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Opinion

SMC’s killer bid for NAIA

EYES WIDE OPEN - Iris Gonzales - The Philippine Star

His rivals in the airport bidding race should have known that tycoon Ramon S. Ang or RSA would go in for the kill. He isn’t afraid to make big bets, especially when it makes sense for San Miguel Corp. (SMC), the diversified conglomerate that he leads.

As early as December last year, RSA already said that he would “bid to win” for the contract to operate and modernize the country’s main gateway, our chaotic Ninoy Aquino International Airport (NAIA), because it would be in synergy with his plans to operate a new airport in Bulacan.

Indeed, the SMC-led consortium did just that, offering a far superior bid compared to its rivals, promising to share 82.16 percent of the airport revenues with the government if it wins.

On Feb. 8, everyone watched with bated breath the live opening of bids to operate & maintain NAIA, conducted by the Department of Transportation.

Three out of four groups qualified. These are the SMC-led group, the GMR Airports Consortium and the tycoons’ Manila International Airport Consortium.

Based on the financial proposals, the SMC-led consortium emerged as the frontrunner, committing to remit to the government as much as 82.16 percent of revenue from NAIA operations if it bags the contract.

GMR Airports Consortium submitted a proposed share of 33.3 percent, while the Manila International Airport Consortium (MIAC) composed of the country’s tycoons offered 25.91 percent.

Lucio Co/Jeff Cheng’s offer

The other bidder, Asian Airport Consortium of tycoons Lucio Co and Jefferson Cheng, failed to hurdle the technical evaluation of the Pre-Qualification Bids and Awards Committee (PBAC).

As such, their financial bid was no longer opened but sources said they offered a revenue share of more than 40 percent.

Thus counting all four, the SMC-led consortium offered the lion’s share of revenue at 82.16 percent; Cheng’s group gave the second highest offer at more than 40 percent; GMR at third spot with 33.3 percent while the tycoons’ consortium offered the least with 25.19 percent.

There’s no surprise here. In 2013, RSA offered P11 billion to build and operate the NAIA Expressway or NAIAX for 30 years – way above the Pangilinan group’s P305-million bid.

Is SMC’s NAIA bid viable?

Now the question on everyone’s mind is this – is SMC’s offer for the airport really viable?

Rival bidders are pessimistic, saying it’s not financially viable. At that revenue share offer, the group might end up renegotiating the contract later on, sources told me.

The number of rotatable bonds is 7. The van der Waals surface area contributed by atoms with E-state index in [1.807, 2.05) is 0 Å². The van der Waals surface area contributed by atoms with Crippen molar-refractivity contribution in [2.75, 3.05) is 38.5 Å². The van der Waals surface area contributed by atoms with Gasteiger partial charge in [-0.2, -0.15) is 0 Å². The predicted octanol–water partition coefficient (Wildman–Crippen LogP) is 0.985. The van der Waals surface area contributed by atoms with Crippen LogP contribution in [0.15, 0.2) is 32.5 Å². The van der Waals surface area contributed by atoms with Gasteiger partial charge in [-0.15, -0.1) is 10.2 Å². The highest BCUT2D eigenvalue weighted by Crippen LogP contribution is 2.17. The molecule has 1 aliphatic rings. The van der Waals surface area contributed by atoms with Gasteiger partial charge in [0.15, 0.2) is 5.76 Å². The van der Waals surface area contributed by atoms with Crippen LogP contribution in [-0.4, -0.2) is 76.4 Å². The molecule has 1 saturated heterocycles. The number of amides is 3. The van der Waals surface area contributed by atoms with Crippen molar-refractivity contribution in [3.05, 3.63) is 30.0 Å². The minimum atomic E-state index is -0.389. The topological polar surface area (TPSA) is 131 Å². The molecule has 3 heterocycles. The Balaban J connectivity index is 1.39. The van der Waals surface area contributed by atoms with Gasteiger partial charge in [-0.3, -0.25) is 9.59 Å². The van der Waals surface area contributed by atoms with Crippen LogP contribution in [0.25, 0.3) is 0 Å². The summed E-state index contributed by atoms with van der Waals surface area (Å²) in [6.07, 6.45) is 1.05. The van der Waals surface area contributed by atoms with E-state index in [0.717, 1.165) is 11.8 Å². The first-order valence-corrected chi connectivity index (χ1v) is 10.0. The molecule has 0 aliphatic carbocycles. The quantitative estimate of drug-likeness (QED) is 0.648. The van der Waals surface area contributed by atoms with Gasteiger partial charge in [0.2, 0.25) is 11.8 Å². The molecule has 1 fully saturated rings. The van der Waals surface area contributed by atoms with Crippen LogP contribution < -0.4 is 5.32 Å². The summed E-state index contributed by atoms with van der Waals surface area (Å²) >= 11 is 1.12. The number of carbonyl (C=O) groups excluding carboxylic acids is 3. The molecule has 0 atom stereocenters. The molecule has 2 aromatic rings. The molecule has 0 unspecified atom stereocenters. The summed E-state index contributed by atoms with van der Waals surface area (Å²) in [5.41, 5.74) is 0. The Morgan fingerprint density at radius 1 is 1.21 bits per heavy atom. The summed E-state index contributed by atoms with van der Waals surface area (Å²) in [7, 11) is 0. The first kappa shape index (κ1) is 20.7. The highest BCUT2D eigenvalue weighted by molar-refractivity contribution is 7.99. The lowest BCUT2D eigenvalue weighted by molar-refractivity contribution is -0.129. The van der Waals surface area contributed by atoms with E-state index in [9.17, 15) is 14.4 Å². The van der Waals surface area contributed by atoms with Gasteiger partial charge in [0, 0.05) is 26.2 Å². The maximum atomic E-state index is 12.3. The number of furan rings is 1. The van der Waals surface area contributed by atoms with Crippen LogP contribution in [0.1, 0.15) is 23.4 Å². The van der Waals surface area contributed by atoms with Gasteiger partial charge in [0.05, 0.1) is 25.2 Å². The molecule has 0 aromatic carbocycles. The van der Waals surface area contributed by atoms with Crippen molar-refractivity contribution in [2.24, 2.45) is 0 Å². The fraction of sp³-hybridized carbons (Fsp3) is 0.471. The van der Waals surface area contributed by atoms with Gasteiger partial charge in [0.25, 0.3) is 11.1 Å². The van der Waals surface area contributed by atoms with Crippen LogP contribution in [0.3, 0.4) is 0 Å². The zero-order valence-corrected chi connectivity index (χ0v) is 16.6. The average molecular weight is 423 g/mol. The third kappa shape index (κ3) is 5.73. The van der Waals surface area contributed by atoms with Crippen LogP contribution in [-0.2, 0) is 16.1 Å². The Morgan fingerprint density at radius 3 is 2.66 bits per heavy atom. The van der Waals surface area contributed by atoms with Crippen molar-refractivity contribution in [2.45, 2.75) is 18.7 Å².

I asked the man of the hour, RSA himself, and he said that with efficiency improvements, lower construction cost and the projected higher volume of passengers, their offer is viable. He said they did their homework, tapping local and international airport experts, in preparing that bid.

It’s the same principle they applied in coming up with the NAIA-X offer, Ang said, adding that the company has already been reaping the benefits of that project.

Another airport operator, which is not part of any of the four groups, said that indeed, the 82.16 percent revenue share with the government is possible “if one is not greedy.”

Controversies

Clearly, RSA’s group submitted a far superior bid over his rivals but he can’t pop the champagne just yet. One rival bidder submitted a 200-page manifestation seeking for the disqualification of the SMC-led consortium, saying that the group’s members have questionable qualifications.

PBAC will have to address these issues before announcing the results next week.

In case the SMC-led consortium gets disqualified, what happens next?

Will the government choose GMR, the second best offer? Or will Lucio Co and Jeff Cheng get a chance if they appeal the results?

If SMC gets disqualified, the contract will not automatically go to MIAC, because they gave the least revenue share offer to the government at 25.19 percent.

In a quick chat after last week’s results, RSA told me that it was a transparent bidding process and everyone had equal opportunity to join and prepare.

Amid the issues raised against them, he simply said they did their part and gave the government the best offer.

“We’re just hoping to help our country and the people, the passengers have a better airport,” RSA said.

I fervently hope to finally see an efficient and world-class NAIA.

Will we finally see that happening? Can RSA really deliver? We’ll have to wait and see.

I’m not surprised he gave a superior bid though. He has to make sure NAIA can operate in a way that would be in synergy with his planned Bulacan airport.

That, plus it’s well known that RSA isn’t afraid to bet big. Matapang ang pera, as they say. He believes in putting skin in the game, well aware that scared money doesn’t make money.

I fervently hope the next airport operator succeeds. Now if this whole bidding process ends in failure once again as what happened in the past, then I don’t know when we will ever have a better NAIA.

I’d suggest butchering some roosters and spreading their thick red blood on the airport runway as a sacrifice to the deities to ward off bad luck, but maybe this has nothing to do with luck.

Maybe, the reason why nothing so good or so great has happened to NAIA – or to our country for that matter – is that, here in our nation of 114 million, we’re simply addicted to chaos.

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Email: [email protected]. Follow her on Twitter @eyesgonzales. Column archives at EyesWideOpen on FB.

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